Philosophy of Wooden Deck Management
We inherited a huge one-thousand-square-foot deck from the previous owner of our house, who at some point in the deck's history decided to paint it solid beige, presumably to match the color of the siding of the house. Over the years the latex paint has started to chip and peel in places and boards have begun to rot. Wood experts tell me that deck boards painted on just the top surface do not hold their paint for long, because water gets into the wood from the sides and bottom, and a sauna-like effect from the sun beating down on wet wood capped on top with a layer of paint literally pushes the paint up and off. The result is the unsightly chipping and peeling that we see.
Through talking to deck professionals and people at paint stores, I have learned that paint works well on siding (which is typically less exposed to direct sunlight and rain), but oil-based stain (not latex paint!) is the customary finishing for decks. Stain preserves properly prepared wood by penetrating deep into its pores (instead of sitting like a gummy rubber glove on its surface as latex paint does) and wears off gradually rather than chipping and peeling, i.e., stain ages more elegantly than paint. From a maintenance point of view, there is also a significant difference between paint and stain--paint on a deck lasts maybe five years or so before it starts to crack and chip off, requiring considerable effort at that point to remove (by loosening, scraping, sanding, etc.) prior to repainting; whereas stain needs to be reapplied about every couple of years, and it is a lot easier to strip off old stain residue (more of a washing than a scraping process) in preparation for restaining.
Because I have an interest in seeing my existing wooden deck "live" as long as possible, I have embarked on the one-time (I believe) task of removing all of the paint and then properly staining the deck. I am finding that I must rely on a combination of tools and tricks of the trade to remove the paint (failing in places but still stubbornly adhesive in others): "friendly" chemical strippers (biodegradable, with sodium hydroxide (lye) as the caustic agent), water-misting of the surface to keep the chemical stripping process active, careful scraping in the direction of the grain of the wood with a non-metal edge after the paint has softened (more vigorous scraping is possible with the scraper perpendicular to the wood), and water-washing with the nozzle of a garden hose (pressure washing at 1000 psi or higher would damage the denuded wood surface). Importantly, also essential are many hours of unwavering perserverence and physical labor, and plenty of patience and restraint (not to wash off the stripper too soon, nor to scrape too hard, nor to zap with a power washer, nor to stop even though my joints and muscles ache from too much crouching and stooping).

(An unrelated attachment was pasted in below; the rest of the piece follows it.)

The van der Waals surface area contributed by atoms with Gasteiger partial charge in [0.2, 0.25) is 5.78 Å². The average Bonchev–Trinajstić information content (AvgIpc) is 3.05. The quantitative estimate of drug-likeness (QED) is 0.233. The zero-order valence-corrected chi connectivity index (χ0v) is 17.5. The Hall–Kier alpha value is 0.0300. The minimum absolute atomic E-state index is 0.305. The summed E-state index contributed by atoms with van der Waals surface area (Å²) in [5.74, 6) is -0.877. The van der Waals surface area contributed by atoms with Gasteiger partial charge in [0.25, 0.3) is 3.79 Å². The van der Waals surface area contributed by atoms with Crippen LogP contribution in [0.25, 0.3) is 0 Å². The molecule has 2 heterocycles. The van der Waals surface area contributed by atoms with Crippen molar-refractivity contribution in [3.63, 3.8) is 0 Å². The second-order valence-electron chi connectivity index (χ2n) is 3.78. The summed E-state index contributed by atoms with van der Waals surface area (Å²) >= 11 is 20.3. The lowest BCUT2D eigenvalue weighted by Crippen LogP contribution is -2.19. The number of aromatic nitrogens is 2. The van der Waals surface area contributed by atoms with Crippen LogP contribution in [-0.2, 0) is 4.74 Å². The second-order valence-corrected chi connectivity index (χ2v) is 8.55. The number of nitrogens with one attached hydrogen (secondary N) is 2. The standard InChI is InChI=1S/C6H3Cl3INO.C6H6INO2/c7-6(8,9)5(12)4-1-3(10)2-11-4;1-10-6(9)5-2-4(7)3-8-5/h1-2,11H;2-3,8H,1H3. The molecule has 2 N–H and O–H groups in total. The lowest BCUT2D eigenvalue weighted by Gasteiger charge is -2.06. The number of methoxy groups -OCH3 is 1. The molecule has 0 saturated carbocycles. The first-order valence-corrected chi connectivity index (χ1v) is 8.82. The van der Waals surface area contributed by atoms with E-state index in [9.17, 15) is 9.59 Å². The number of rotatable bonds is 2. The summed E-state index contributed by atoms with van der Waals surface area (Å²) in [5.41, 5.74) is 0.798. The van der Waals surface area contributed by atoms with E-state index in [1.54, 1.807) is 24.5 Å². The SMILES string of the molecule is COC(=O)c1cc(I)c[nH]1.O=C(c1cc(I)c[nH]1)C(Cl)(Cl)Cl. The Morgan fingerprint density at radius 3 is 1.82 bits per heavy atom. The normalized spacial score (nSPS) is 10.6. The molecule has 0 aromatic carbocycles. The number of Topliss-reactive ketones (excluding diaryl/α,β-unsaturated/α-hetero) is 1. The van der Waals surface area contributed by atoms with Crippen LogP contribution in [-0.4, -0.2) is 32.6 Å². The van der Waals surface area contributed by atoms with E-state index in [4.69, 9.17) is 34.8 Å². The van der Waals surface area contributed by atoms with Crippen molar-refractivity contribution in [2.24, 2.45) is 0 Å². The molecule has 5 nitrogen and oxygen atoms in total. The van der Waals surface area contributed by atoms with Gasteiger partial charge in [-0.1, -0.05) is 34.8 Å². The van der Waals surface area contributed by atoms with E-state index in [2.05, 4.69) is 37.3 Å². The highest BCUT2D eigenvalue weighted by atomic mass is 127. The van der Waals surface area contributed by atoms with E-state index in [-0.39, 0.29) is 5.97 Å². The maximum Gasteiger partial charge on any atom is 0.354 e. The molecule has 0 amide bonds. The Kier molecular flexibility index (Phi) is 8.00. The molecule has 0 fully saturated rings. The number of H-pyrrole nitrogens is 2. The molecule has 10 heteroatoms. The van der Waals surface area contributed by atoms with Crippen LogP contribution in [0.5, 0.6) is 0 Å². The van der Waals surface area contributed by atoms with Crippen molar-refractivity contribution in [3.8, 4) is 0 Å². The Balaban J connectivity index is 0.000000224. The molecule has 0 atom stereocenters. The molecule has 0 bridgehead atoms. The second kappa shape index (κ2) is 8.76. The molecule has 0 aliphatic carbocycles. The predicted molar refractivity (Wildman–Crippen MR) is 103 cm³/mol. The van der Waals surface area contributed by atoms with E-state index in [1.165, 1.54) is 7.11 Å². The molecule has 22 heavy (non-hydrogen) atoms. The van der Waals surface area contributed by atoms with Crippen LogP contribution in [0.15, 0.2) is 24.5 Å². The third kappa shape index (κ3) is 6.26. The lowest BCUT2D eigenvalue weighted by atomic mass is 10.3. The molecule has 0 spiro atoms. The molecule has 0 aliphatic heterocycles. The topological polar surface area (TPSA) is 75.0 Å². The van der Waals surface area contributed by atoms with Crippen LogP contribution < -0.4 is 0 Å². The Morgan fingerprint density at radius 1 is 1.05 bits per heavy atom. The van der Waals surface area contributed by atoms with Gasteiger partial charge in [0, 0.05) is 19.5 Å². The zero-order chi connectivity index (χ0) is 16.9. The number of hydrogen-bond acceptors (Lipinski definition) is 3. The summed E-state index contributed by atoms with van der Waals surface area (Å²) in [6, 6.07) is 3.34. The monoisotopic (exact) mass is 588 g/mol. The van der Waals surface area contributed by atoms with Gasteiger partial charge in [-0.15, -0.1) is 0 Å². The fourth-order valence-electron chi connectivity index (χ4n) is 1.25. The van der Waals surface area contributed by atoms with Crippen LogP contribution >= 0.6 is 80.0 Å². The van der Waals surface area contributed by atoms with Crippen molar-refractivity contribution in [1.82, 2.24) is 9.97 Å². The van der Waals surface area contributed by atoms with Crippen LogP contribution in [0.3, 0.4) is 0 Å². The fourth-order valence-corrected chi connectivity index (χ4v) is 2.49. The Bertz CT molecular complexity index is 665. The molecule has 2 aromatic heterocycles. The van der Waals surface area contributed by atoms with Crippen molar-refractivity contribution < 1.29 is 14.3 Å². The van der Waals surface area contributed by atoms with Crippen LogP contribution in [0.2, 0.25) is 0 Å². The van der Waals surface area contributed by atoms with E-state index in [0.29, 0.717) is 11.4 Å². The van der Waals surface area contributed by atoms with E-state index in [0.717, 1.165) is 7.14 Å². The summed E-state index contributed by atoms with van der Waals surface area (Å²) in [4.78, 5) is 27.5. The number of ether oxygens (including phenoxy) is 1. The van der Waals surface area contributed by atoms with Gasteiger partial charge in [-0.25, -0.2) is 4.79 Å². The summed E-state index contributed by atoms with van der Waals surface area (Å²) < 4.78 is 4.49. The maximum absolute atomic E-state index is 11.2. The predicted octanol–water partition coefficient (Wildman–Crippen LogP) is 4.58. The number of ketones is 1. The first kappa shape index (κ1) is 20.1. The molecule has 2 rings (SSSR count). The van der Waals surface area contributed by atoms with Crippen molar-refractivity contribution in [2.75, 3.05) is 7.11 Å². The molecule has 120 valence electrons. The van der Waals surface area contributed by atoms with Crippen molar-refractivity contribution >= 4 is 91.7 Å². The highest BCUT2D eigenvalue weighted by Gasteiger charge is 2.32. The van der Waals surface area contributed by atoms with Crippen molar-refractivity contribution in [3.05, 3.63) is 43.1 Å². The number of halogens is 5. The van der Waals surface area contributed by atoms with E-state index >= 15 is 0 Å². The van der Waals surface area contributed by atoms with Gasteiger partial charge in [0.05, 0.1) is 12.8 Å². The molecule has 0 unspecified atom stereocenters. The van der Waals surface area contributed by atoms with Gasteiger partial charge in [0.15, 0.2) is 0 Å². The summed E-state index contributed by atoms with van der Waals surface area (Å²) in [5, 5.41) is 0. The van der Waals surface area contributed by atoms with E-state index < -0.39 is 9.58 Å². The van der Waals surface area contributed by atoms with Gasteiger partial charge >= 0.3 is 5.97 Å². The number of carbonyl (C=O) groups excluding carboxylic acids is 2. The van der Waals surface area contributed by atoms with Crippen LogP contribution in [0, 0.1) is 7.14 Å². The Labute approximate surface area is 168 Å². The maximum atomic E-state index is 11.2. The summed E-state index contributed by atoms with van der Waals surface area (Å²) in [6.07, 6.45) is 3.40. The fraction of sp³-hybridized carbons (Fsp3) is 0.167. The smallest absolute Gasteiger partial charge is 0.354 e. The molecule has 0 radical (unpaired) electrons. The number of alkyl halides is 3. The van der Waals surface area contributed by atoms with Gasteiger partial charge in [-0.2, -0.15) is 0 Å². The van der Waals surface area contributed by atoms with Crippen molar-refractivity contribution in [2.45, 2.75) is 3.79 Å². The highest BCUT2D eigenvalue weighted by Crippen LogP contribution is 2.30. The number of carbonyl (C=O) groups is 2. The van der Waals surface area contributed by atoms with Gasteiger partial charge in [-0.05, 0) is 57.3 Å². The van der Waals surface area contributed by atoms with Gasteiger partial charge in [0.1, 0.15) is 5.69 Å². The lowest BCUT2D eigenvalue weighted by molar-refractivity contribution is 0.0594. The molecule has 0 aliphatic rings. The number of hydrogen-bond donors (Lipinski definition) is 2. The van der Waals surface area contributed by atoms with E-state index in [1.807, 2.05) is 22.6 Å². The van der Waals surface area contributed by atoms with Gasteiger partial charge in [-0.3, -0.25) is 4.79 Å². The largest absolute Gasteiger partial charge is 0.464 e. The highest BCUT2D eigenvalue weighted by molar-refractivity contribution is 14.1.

When I eventually reach my objective of removing all of the paint (well, let's say 99% of it, as I hear that it is virtually impossible to remove all of the paint), I will have gotten set up for proper deck maintenance the way that I would like to have it--gradual and evolutionary (occasional cleaning and restaining), instead of drastic and repeatedly revolutionary (tedious and catastrophic paint removal prior to repainting each time). As I strip off the latex paint, I am beginning to catch glimpses of an ancillary aesthetic reward--the natural beauty of the flowing grain and subtle color variations of the wood, previously hidden behind a veil of opaque beige paint. My long-term thinking allows me to justify dedicating a month of my attention now to the deck, to reposition myself on the right track towards deck longevity and greater visual appeal.
Back to the principal's parting words: Following his thinking-speaking-doing message, he concluded by mentioning how one's actions ultimately reveal one's character as a person and participant in our society--probably about as deep a message as eleven-year-olds are able to grasp (especially after having sat attentively and listened for the previous half hour). In a similar vein, my decisions and actions taken during my summer deck project tie in with my values as a person--managing for the long haul, utilizing existing tools and materials to their fullest, treading lightly on the environment, having the wherewithal to make drastic changes when needed to get back on the right track, and exhibiting a lot of self-reliance. In my opinion, these traits--surfacing here in deck management--are useful ones to have in long-term investing as well.